by Jim Bywater
If the discussion at the Chicago Social Forum (30 January) about who the left should vote for in the US presidential elections is anything to go by, there is only one thing certain - it won't be Bush.
For some the elections aren't important - we need to concentrate solely on direct action - but for most, they'll vote either Democrat or Green.
Soon, hopefully, the media merry-go-round primaries will be over and the Democrats will have their challenger to Bush decided. At the moment, Howard Dean and John Kerry are the most popular candidates. Dean has the backing of the SEIU, and by standing against the Iraq war he gained a following amongst activists eager to see someone stand up to the Republicans. Yet, on most other issues Dean, along with Kerry, is far from left-wing.
The Greens don't decide their candidate until their national convention at the end of June 2004, late for an election in November. Citing this and a hesitation by the party over whether to run a candidate at all (which the party denies), Ralph Nader has decided not to put his name forward as a possible candidate. This leaves Peter Camejo, the Green candidate for Governor of California, as the current front runner. But with groups emerging such as "Greens for Dean", as Nader himself says, "the reaction to George W Bush, has fractured - more than galvanized - the Greens as a Party".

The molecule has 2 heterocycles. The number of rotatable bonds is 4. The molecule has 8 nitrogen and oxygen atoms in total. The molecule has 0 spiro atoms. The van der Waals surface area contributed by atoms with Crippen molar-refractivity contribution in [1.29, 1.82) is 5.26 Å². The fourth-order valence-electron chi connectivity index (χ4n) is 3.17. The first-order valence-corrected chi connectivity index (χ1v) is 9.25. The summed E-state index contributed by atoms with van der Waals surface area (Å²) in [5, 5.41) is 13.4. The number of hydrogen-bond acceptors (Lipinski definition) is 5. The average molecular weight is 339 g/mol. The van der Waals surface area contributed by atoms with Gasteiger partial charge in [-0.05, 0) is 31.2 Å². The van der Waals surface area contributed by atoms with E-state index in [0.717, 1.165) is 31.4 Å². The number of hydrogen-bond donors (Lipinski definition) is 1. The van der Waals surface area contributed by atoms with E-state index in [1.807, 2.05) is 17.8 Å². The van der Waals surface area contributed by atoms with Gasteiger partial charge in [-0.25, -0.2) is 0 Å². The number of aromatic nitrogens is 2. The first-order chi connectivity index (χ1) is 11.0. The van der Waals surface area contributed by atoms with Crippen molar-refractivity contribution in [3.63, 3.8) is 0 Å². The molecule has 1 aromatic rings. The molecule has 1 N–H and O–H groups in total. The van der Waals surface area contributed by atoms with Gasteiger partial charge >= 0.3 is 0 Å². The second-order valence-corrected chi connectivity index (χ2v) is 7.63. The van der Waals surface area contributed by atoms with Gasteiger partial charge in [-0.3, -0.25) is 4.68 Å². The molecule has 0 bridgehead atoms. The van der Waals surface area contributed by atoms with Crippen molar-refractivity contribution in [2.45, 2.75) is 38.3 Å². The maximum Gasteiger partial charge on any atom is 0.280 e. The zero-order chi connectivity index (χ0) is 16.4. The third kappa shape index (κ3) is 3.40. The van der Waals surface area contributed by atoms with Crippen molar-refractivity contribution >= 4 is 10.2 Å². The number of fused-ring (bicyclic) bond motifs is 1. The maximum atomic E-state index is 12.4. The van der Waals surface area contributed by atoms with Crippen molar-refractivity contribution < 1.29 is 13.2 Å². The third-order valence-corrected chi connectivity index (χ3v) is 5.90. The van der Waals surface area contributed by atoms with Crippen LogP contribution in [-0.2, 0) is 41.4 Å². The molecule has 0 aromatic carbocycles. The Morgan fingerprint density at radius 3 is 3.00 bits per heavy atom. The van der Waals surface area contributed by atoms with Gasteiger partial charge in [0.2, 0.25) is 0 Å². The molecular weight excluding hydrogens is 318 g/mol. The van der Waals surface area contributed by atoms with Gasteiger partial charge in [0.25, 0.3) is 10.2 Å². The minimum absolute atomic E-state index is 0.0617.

"Lesser evil" arguments are central to discussions about which party to vote for, except they rarely involve a class analysis. The Green Party alternative exists because of its many differences with the two main parties - rather than because it may be working class. And, perhaps as a consequence, with the Afghanistan and Iraq wars, pre-emptive strike foreign policy, the patriot act, the partial-birth abortion ban, environmental legislation and tax-cuts for the rich all putting pressure on the left, many - including individuals in some far left groups such as Solidarity - have begun to call for a Democrat vote.